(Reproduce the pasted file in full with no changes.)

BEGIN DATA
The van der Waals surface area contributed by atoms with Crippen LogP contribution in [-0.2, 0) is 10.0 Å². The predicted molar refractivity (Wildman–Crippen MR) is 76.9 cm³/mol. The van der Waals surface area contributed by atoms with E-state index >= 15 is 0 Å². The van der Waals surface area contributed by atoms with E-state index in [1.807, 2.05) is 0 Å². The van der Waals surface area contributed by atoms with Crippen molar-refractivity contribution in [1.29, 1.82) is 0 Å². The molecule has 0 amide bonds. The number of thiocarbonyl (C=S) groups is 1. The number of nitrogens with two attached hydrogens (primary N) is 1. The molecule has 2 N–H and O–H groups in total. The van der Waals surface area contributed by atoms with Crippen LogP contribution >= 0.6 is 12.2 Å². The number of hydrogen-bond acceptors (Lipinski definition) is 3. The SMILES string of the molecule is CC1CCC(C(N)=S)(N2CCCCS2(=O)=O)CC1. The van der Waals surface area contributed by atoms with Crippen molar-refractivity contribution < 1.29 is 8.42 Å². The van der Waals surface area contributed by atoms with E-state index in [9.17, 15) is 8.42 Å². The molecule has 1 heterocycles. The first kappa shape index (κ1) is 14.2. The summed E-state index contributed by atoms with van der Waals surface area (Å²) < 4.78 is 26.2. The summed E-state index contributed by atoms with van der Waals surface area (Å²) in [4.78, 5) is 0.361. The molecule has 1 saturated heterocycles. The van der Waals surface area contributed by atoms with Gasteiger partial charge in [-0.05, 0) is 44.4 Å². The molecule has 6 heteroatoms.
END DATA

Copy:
The van der Waals surface area contributed by atoms with Crippen LogP contribution in [-0.2, 0) is 10.0 Å². The predicted molar refractivity (Wildman–Crippen MR) is 76.9 cm³/mol. The van der Waals surface area contributed by atoms with E-state index >= 15 is 0 Å². The van der Waals surface area contributed by atoms with E-state index in [1.807, 2.05) is 0 Å². The van der Waals surface area contributed by atoms with Crippen molar-refractivity contribution in [1.29, 1.82) is 0 Å². The molecule has 0 amide bonds. The number of thiocarbonyl (C=S) groups is 1. The number of nitrogens with two attached hydrogens (primary N) is 1. The molecule has 2 N–H and O–H groups in total. The van der Waals surface area contributed by atoms with Crippen LogP contribution >= 0.6 is 12.2 Å². The number of hydrogen-bond acceptors (Lipinski definition) is 3. The SMILES string of the molecule is CC1CCC(C(N)=S)(N2CCCCS2(=O)=O)CC1. The van der Waals surface area contributed by atoms with Crippen molar-refractivity contribution < 1.29 is 8.42 Å². The van der Waals surface area contributed by atoms with E-state index in [9.17, 15) is 8.42 Å². The molecule has 1 heterocycles. The first kappa shape index (κ1) is 14.2. The summed E-state index contributed by atoms with van der Waals surface area (Å²) < 4.78 is 26.2. The summed E-state index contributed by atoms with van der Waals surface area (Å²) in [4.78, 5) is 0.361. The molecule has 1 saturated heterocycles. The van der Waals surface area contributed by atoms with Gasteiger partial charge in [-0.05, 0) is 44.4 Å². The molecule has 6 heteroatoms.